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Relations between Turkey and France – both of which are members of NATO – have worsened in recent weeks over conflicting policies in Syria, Libya and latterly Turkey’s dispute with Greece over energy resources. Ankara has accused Paris of backing Libya’s Khalifa Haftar against the Tripoli-based government which is recognised by the United Nations, having previously provided him with military assistance to fight Islamist militants – claims which Paris denies.
Mr Cavusoglu said: “Things changed, balances shifted.
“Haftar was defeated and Macron became hysterical.”
Turkey and France also clashed in June after a French warship tried to inspect a Turkish vessel as part of a UN arms embargo against Libya.
Speaking to reporters in Ankara, Cavusoglu also said Turkey had prevented Haftar from capturing the Libyan capital of Tripoli by lending military support for the Government of National Accord (GNA), repelling Haftar’s assault in June, dashing French hopes in the process.
Mr Cavusoglu said of Mr Macron: “With that hysteria, he didn’t know what to do.
“Right after that, he said our ships had harassed their ships in the eastern Mediterranean but couldn’t document this and was humiliated.”
There is no need for such hysterical behaviour from France, it makes them look laughable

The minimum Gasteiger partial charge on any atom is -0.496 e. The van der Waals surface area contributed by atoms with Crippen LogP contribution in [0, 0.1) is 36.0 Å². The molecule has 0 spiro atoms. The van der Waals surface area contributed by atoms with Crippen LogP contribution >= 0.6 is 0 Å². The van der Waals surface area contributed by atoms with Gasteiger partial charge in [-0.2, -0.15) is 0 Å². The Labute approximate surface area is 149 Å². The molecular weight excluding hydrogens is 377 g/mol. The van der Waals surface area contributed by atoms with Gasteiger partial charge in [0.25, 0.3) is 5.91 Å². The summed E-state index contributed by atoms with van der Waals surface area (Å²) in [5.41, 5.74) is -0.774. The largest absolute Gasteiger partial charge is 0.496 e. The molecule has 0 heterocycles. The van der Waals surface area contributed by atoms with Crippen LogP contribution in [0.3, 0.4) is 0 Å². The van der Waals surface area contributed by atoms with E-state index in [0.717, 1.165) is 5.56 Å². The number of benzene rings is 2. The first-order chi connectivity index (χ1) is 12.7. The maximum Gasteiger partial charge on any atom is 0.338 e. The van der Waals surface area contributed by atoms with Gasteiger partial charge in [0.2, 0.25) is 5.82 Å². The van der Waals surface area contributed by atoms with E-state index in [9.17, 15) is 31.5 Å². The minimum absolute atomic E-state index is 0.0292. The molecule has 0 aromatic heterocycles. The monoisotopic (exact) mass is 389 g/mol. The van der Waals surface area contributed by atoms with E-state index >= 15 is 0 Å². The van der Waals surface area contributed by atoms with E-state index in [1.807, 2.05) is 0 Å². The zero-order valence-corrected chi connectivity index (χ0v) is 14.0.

Turkey’s Foreign Minister Mevlut Cavusoglu
Neither Mr Macron’s Elysee office nor the French foreign ministry has yet commented on Cavusoglu’s remarks.
France has backed Greece in the east Mediterranean, joining military drills with Italy, Greece and Cyprus amid conflicting Greek-Turkish claims in relation to continental shelves in areas of exploration for oil and natural gas.
Mr Cavusoglu said: “There is no need for such hysterical behaviour from France, it makes them look laughable.
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“We are two NATO member countries.”
Speaking earlier this week, Mr Macron said: “We have to create Pax Mediterranea, because we see an imperial regional power coming back with some kind of fantasies of its own history, and I am referring to Turkey.
“What France did this summer was important, it is a policy of red lines.”
“I do not believe that in recent years Turkey’s strategy has been that of a NATO ally when you have a country attacking the Exclusive Economic Zones or the national sovereignty of two European Union member states.
“What would be our credibility in handling the issue of Belarus if we did not respond to attacks on the national sovereignty of our member states?
“Germany and other partners are beginning to agree with us that Turkey’s agenda is problematic now.
“While six months ago some people said that only France blames Turkey for various things, now everyone sees that there is a problem.”
However, speaking last month, Dr Alexander Kazamias, of the University of Coventry, told Express.co.uk: “It is unwise in such a situation to send more warships to the region.
“France’s reactions can fuel more tension instead of containing it.”
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